The provisions of Security Council Resolution 1373 have been in existence since 2001. Successive Sri Lankan governments did not deem it necessary to incorporate provisions of Resolution 1373 into domestic law perhaps of the belief that provisions of Prevention of Terrorism (Temporary Provisions) Act (No. 48 of 1979) provided sufficient cover to deal with all aspects of terrorism. What they did not appreciate was that PTA addresses only acts committed by perpetrators and not those who support, finance and promote others to commit acts of terrorism. The opportunity to justifiably incorporate provisions of Resolution 1373 as part of amending the PTA was not seized by Sri Lanka. This means that if Sri Lanka decides to do so at a later date it would have to do so as a stand-alone law that would inevitably be subjected to petitions. Instead, what Sri Lanka should have done was to have made provisions of Resolution 1373 as part of the PTA, thus combining acts of terrorism by perpetrators as well as those who support, finance and promote such acts.
The Island report fruther states that the Indian National Investigation Agency (NIA) has “launched a probe in connection with the arrest of three Sri Lankans with false passports who were allegedly involved in raising money to revive the LTTE”. The report also states that other Sri Lankan nationals had been arrested in 2021, also for possessing false passports. The Island refers to a report from The Hindu that Sri Lankan nationals operating from European countries are working towards drawing huge sums of money from dormant accounts to revive the LTTE.
While developments to revive the LTTE are under way, the focus in Sri Lanka is on the amended Prevention of Terrorism (Temporary Provisions) Act No. 48 of 1979 that is tabled in Parliament. The observations of civil society analysts and commentators are that the amended PTA does not go far enough. What they fail to realize is that even if the PTA is amended to be in keeping with international standards, all its provisions would relate ONLY to perpetrators of terrorist acts. The fact that the amended PTA does not contain provisions to prevent and suppress raising funds does not appear to concern them. Furthermore, the fact that it is the input from those who raise funds, advise and promote terrorism that enable and facilitate the perpetrators, does not also seem to occur to them. It is this realization that prompted the Security Council to introduce SC Resolution 1373 and called on all Member States to incorporate its provisions, to prevent and suppress terrorism, into its Domestic Law. The incorporation of provisions in the amended PTA would amount to fulfilling these international obligations. Hopefully, Sri Lanka’s Parliament would as the last resort prevail and ensure that provisions of Resolution 1373 are incorporated into the body of domestic law.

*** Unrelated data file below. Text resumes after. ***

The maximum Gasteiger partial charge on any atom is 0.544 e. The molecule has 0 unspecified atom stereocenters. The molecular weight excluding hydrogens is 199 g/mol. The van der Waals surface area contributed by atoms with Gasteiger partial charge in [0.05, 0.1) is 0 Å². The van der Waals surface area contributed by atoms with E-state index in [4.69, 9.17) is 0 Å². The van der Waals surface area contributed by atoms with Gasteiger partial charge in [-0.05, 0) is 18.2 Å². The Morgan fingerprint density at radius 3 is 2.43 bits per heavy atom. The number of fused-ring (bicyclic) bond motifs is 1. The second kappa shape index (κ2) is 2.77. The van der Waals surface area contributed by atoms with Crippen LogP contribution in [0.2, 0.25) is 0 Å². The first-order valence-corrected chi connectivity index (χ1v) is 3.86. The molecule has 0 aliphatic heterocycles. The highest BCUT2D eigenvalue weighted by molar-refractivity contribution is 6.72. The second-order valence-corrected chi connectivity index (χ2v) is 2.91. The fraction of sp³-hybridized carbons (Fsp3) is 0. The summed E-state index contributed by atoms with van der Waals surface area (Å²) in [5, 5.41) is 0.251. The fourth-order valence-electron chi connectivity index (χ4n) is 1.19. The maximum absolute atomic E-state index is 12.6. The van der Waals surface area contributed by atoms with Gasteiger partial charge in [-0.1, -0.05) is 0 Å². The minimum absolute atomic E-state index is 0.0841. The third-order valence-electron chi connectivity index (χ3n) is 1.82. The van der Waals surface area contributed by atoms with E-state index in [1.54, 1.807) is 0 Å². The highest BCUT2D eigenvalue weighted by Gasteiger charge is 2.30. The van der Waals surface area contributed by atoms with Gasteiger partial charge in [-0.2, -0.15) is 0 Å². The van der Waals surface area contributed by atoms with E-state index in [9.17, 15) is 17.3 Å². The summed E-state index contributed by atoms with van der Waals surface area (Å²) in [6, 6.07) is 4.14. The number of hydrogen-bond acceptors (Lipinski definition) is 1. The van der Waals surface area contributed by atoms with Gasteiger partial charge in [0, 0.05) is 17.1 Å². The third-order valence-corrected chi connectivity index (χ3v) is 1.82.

At the time of the Easter Sunday terrorist attack on 21 April, 2019 the only legal provisions available were those in the PTA and the Penal Code. Consequently, the scope of the inquiry has to be limited to the perpetrators and the lapses on the part of those responsible for security. No provisions existed to extend the inquiry to cover those who funded, planned and engaged the perpetrators – in other words those behind the scene that made it happen. Consequently, although the scope of the inquiry has been a cause for disappointment, the fact remains that it is constrained by the limits of the existing law. This lacuna will remain until provisions of Resolution 1373 are incorporated ito domestic law at least for the sake of the victims.
Glimmers of hope?
Some of Cassandra’s readers may ask whether she is out of her right mind to see glimmers of hope for the country. She assures them she is as sane as can be; she does cling onto these straws like the dying man does. How else exist? How else get through these dire times?
What are the straws she clings to? News items in The Island of Tuesday 24 May.
‘Sirisena leaves Paget Road mansion in accordance with SC interim injunction.’ And who was instrumental in righting this wrong? The CPA and its Executive Director Dr Pakiasothy Saravanamuttu. It is hoped that revisions to the system will come in such as giving luxury housing and other extravagant perks to ex-presidents and their widows. Sri Lanka has always lived far beyond its means in the golden handshakes to its ex- prezs and also perks given its MPs. At least luxury vehicles should not be given them. Pensions after five years in Parliament should be scrapped forthwith.
‘Letter of demand sent to IGP seeking legal action against DIG Nilantha Jayawardena.’ Here the mover is The Centre for Society and Religion and it is with regard to the Easter Sunday massacre which could have been prevented if DIG Jayawardena as Head of State Intelligence had taken necessary action once intelligence messages warned of attack on churches.
‘CIABOC to indict Johnston, Keheliya and Rohitha’. It is fervently hoped that this will not be another charge that blows away with the wind. They do not have their strongest supporter – Mahinda R to save them. We so fervently hope the two in power now will let things happened justly, according to the law of the land.
‘Foreign Secy Admiral Colombage replaced’. And by whom? A career diplomat who has every right and qualification for the post; namely Aruni Wijewardane. If this indicates a fading of the prominence given to retired armed forces personnel in public life and administration, it is an excellent sign. Admiral Colombage had tendered his resignation, noted Wednesday’s newspaper.
‘Crisis caused by decades of misuse public resources, corruption, kleptocracy – TISL’.
Everyone knew this, even the despicable thieves and kleptocrats. The glaring question is why no concerted effort was made to stop the thieving from a country drawn to bankruptcy by politicians and admin officers. There are many answers to that question. It was groups, mostly of the middle class who came out first in candle lit vigils and then at the Gotagogama Village. The aragalaya has to go down in history as the savior of our nation from a curse worse than war. The civil war was won against many odds. But trying to defeat deceit power-hunger and thieving was near impossible. These protestors stuck their necks out and managed to rid from power most of the Rajapaksa family. That was achievement enough.